WASHINGTON – Through the first two years of his presidency, Donald Trump has had one very reliable ally: an excellent economy. Now, as the presidential campaign approaches, there are growing questions about what the economic landscape may look like in November 2020.

By some measures, the nation’s economic outlook is positively sunny, but on the horizon, there also seem to be gathering clouds.

From a positive point of view, you can start with the historically low unemployment rate.

That January figure, 4 percent, matches roughly where the number has been since January 2018. In that time, unemployment has been bouncing between 4.1 and 3.7 percent. That’s a solid stretch of low numbers.

The last time the unemployment number was in that ballpark? Late 2000, when the rate rang in at 3.9 percent. Prior to that, you have to go all the way back to the late 1960s.

When people have jobs and they know jobs are available they tend to feel good about their current economic situation and the times ahead. And poll data from Gallup show that is the case today too.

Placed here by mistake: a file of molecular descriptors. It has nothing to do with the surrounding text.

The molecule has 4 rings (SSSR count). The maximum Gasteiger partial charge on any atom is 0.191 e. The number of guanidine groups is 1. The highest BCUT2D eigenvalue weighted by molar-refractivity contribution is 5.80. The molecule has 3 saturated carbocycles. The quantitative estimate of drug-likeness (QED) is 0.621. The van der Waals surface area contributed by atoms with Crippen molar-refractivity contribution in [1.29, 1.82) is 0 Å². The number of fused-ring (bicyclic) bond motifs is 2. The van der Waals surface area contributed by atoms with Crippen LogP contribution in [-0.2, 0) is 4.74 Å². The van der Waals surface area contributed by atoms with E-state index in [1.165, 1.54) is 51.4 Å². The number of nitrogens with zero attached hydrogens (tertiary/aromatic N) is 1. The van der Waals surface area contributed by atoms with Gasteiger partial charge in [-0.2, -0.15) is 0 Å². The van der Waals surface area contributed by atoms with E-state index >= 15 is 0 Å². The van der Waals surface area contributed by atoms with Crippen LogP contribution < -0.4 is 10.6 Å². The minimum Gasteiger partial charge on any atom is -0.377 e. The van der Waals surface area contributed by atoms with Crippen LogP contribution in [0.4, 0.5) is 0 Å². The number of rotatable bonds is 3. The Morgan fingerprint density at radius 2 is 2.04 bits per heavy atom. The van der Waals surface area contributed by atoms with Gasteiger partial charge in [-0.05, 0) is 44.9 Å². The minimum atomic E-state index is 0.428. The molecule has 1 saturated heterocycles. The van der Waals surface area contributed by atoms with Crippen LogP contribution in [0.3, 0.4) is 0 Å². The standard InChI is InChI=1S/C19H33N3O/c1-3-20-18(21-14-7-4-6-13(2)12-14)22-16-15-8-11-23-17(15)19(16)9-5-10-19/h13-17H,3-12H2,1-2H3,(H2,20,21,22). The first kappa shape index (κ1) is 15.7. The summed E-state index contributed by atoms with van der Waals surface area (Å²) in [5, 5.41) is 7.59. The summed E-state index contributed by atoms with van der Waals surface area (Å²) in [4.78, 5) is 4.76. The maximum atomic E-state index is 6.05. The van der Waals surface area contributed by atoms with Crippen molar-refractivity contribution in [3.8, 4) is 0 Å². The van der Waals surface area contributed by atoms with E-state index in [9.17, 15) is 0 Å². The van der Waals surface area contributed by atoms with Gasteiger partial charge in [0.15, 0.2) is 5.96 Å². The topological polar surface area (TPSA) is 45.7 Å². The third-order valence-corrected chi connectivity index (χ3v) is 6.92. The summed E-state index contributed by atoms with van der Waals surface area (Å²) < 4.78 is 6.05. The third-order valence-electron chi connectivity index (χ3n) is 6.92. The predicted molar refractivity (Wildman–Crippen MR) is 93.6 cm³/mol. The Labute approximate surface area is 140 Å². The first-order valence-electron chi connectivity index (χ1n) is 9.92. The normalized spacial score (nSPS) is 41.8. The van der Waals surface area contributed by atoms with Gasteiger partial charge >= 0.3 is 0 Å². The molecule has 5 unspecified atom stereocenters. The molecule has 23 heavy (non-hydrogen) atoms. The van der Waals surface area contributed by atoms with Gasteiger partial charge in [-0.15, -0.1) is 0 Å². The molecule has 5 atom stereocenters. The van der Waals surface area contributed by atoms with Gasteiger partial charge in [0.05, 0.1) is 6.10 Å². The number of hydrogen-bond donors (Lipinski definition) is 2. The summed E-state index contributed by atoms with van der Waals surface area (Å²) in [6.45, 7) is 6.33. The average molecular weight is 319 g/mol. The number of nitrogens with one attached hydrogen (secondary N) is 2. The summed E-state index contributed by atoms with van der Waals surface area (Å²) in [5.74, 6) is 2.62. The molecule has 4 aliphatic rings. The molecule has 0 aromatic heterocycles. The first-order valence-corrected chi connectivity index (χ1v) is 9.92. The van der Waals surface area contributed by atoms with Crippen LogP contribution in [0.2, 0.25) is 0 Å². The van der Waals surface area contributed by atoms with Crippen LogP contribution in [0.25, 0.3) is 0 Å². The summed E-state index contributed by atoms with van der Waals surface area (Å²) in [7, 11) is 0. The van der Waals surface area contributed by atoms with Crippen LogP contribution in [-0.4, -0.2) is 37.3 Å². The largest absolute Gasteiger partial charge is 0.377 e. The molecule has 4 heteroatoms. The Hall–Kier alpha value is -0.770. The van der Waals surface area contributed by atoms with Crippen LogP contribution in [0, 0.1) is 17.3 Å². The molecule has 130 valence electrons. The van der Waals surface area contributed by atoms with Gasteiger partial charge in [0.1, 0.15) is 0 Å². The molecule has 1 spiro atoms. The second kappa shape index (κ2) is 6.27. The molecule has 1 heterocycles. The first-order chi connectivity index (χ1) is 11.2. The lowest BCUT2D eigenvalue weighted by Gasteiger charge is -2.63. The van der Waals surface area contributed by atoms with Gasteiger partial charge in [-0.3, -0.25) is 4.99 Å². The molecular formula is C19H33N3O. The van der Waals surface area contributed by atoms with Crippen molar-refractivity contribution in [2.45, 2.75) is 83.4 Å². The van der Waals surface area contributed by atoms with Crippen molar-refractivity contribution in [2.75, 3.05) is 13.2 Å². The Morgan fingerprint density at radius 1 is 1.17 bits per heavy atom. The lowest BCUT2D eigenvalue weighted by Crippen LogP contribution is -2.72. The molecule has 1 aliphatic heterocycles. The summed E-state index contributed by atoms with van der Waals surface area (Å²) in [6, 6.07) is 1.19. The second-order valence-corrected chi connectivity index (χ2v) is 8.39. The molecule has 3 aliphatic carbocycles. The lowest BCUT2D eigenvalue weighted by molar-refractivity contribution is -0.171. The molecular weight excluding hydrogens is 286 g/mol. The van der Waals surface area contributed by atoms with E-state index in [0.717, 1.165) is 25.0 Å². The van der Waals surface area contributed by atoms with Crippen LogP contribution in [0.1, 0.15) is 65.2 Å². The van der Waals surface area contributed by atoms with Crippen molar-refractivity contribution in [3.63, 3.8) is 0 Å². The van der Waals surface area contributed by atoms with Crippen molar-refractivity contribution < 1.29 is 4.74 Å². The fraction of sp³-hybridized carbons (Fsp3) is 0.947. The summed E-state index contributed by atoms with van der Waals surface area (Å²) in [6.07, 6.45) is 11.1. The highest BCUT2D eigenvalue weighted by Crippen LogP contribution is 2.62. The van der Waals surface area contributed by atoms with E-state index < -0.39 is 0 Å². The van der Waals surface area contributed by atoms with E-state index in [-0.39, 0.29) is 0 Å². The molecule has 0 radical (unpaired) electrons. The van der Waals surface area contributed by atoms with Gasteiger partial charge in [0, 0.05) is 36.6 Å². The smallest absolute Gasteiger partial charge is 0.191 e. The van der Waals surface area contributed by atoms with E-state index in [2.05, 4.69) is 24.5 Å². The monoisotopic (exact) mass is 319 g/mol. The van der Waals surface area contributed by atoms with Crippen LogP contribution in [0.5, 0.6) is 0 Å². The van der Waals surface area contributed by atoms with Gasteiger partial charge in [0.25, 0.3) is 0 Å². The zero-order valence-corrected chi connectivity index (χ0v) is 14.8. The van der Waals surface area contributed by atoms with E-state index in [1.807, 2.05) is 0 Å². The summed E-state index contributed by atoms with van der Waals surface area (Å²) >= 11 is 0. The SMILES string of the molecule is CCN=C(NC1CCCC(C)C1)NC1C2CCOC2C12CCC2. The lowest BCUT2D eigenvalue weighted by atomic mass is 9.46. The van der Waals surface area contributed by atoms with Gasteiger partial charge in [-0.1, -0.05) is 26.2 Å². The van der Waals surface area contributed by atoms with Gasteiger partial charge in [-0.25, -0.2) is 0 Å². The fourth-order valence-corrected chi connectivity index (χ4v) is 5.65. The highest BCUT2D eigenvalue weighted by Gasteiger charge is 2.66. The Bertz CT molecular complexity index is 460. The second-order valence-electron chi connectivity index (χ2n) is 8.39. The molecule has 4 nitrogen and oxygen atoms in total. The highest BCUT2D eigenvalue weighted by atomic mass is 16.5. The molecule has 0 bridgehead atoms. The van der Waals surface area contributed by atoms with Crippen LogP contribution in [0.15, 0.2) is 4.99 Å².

A January Gallup survey found that 69 percent of Americans believe they will be better off financially next year than they are currently.

The last time the “better off next year” number was that high was back in May 2002, when 69 percent of Americans had the same positive feelings about the year ahead. And the figure has been higher only once, in March of 1998 when it peaked at 71 percent.

Low unemployment. Good feelings. Those are things that matter to voters on Election Day.

But Election Day is still 21 months off and if there are economic concerns at the White House, they likely center on the future. The U.S. economy is cyclical. And though the nation is still in the midst of a remarkable economic expansion – it’s been some 116 months since the last recession ended in 2009 – there are warning flags in some of the latest data.

This week the New York branch of the Federal Reserve Bank announced that about 7 million Americans were delinquent by 90 days or more on their auto loans. That number was a record high, and the rate of auto loan delinquencies was the highest it has been since 2010, just as the Great Recession ended.

As of December 2018, Americans held a total $1.044 trillion in unpaid revolving debt. That’s a record and it was up $20 billion from the end of 2017. Overall the number has been rising pretty consistently since 2013, but it crossed the $1 trillion mark in September 2017 and has not since dropped below.

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